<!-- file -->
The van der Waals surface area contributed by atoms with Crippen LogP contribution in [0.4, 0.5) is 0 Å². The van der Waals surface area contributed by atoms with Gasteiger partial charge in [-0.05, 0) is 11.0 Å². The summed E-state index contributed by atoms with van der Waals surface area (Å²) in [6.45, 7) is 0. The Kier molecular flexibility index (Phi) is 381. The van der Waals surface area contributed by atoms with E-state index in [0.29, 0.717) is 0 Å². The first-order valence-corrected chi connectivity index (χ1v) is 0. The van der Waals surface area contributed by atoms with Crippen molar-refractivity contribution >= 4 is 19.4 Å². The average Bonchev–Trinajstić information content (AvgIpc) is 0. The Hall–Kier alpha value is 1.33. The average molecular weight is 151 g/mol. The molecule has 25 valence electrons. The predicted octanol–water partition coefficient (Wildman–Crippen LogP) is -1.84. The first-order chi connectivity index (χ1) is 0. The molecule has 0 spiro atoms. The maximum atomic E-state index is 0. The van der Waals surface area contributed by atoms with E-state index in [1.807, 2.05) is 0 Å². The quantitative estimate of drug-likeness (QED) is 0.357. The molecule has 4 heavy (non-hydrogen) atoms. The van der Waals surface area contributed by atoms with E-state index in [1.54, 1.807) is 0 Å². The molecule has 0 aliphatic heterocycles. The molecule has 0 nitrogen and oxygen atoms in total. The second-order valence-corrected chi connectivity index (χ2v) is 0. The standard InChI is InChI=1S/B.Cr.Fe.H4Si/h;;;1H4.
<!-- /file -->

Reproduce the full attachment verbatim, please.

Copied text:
The van der Waals surface area contributed by atoms with Crippen LogP contribution in [0.4, 0.5) is 0 Å². The van der Waals surface area contributed by atoms with Gasteiger partial charge in [-0.05, 0) is 11.0 Å². The summed E-state index contributed by atoms with van der Waals surface area (Å²) in [6.45, 7) is 0. The Kier molecular flexibility index (Phi) is 381. The van der Waals surface area contributed by atoms with E-state index in [0.29, 0.717) is 0 Å². The first-order valence-corrected chi connectivity index (χ1v) is 0. The van der Waals surface area contributed by atoms with Crippen molar-refractivity contribution >= 4 is 19.4 Å². The average Bonchev–Trinajstić information content (AvgIpc) is 0. The Hall–Kier alpha value is 1.33. The average molecular weight is 151 g/mol. The molecule has 25 valence electrons. The predicted octanol–water partition coefficient (Wildman–Crippen LogP) is -1.84. The first-order chi connectivity index (χ1) is 0. The molecule has 0 spiro atoms. The maximum atomic E-state index is 0. The van der Waals surface area contributed by atoms with E-state index in [1.807, 2.05) is 0 Å². The quantitative estimate of drug-likeness (QED) is 0.357. The molecule has 4 heavy (non-hydrogen) atoms. The van der Waals surface area contributed by atoms with E-state index in [1.54, 1.807) is 0 Å². The molecule has 0 aliphatic heterocycles. The molecule has 0 nitrogen and oxygen atoms in total. The second-order valence-corrected chi connectivity index (χ2v) is 0. The standard InChI is InChI=1S/B.Cr.Fe.H4Si/h;;;1H4.